Dragonland – Under the Grey Banner (AFM Records)

Saturday, 23rd March 2013
Rating: 8.5/10

A long time coming to most fans of this Swedish symphonic power metal band, Under the Grey Banner appears five years after Dragonland’s fourth release Astronomy. It’s not like guitarist Olof Morck remains comfortable in a rocking chair – he also records and tours with Nightrage, Amaranthe and Disarmonia Mundi. This album actually concludes The Dragonland Chroniclestrilogy that the sextet began with their first two records in 2001-2002, and the band spare no expense in terms of sonically fulfilling the storyline through these 12 tracks.

The power, bombast and theatrical nature bursts upon the listener with tracks like “Shadow of the Mithril Mountains” and “Fire and Brimstone,” with journeyman drummer Morten Lowe Sorensen delivering some subtle cymbal-snare-double bass tempo dynamics especially in the latter number. Some of the transitional moments are close to Broadway-style in the melodies and arrangements, especially the shorter “Throne of Bones” which segues amazingly into the mid-tempo, 8-minute title cut that fits well into the Blind Guardian-meets-Kamelot mold. Main vocalist Jonas Heidgert flexes all of his softer melodic moments during the verses, building to a heavier, almost symphonic dualism between keyboardist Elias Holmlid and the death guest vocals from Amaranthe’s Andy Solvestrom through the mid-section and conclusion.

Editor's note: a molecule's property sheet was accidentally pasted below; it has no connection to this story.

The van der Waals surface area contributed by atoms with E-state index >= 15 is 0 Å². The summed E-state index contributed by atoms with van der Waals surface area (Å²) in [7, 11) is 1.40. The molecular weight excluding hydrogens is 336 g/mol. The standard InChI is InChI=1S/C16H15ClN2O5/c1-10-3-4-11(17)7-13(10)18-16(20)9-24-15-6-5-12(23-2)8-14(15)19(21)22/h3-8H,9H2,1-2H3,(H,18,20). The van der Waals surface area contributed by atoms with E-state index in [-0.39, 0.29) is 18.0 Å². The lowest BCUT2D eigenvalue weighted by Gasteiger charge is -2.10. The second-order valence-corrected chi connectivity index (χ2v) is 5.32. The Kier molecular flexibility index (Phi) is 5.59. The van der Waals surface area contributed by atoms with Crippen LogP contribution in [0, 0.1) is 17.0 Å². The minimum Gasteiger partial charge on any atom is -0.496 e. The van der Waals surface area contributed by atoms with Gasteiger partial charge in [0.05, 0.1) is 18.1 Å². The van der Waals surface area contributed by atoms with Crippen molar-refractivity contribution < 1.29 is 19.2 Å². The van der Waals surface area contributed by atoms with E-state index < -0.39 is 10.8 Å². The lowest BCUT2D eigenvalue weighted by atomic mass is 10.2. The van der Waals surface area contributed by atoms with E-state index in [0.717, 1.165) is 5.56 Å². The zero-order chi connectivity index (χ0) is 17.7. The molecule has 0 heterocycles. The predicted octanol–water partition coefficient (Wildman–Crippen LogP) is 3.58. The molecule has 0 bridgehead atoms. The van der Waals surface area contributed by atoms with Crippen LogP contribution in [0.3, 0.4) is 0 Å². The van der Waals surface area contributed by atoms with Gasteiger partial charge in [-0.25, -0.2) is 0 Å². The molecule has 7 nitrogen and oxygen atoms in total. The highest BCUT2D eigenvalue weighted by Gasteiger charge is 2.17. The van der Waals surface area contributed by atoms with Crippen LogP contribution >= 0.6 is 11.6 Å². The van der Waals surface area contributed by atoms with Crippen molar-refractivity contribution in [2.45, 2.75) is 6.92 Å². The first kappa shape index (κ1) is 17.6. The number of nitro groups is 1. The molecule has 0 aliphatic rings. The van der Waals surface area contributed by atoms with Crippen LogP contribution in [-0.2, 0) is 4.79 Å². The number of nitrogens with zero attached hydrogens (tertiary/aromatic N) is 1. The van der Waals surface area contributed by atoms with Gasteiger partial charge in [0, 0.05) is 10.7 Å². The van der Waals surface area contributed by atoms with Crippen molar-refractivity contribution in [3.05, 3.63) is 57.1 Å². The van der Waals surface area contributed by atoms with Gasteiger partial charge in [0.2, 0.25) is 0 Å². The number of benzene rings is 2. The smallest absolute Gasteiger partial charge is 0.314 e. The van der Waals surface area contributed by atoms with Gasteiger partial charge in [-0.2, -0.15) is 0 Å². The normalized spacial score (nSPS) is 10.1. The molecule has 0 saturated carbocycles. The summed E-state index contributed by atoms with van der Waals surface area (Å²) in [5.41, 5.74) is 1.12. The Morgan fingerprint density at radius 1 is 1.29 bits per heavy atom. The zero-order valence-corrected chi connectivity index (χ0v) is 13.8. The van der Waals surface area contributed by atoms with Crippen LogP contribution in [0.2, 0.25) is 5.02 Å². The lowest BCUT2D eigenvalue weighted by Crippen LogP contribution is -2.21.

The guitar interplay between Morck and Jesse Lindskog hasn’t lost any sense of clarity in their sharpness – the main riffs in “A Thousand Towers White” balance out your conventional power bounce with an attacking gallop that appears to be a Dragonland trademark over the past few years. The main challenge I foresee will be translating all of the extra voices and layers onto the stage, but rest assured the group still have their hearts in metal and even incorporate some of their death side band aspects into the fold.

While some in this genre have gone more straightforward such as Kamelot or possibly too symphonic like Rhapsody (Of Fire), Under the Grey Banner pushes all the right power metal buttons and should be an instant winner for most.


(This content originally appeared on Blistering.com)

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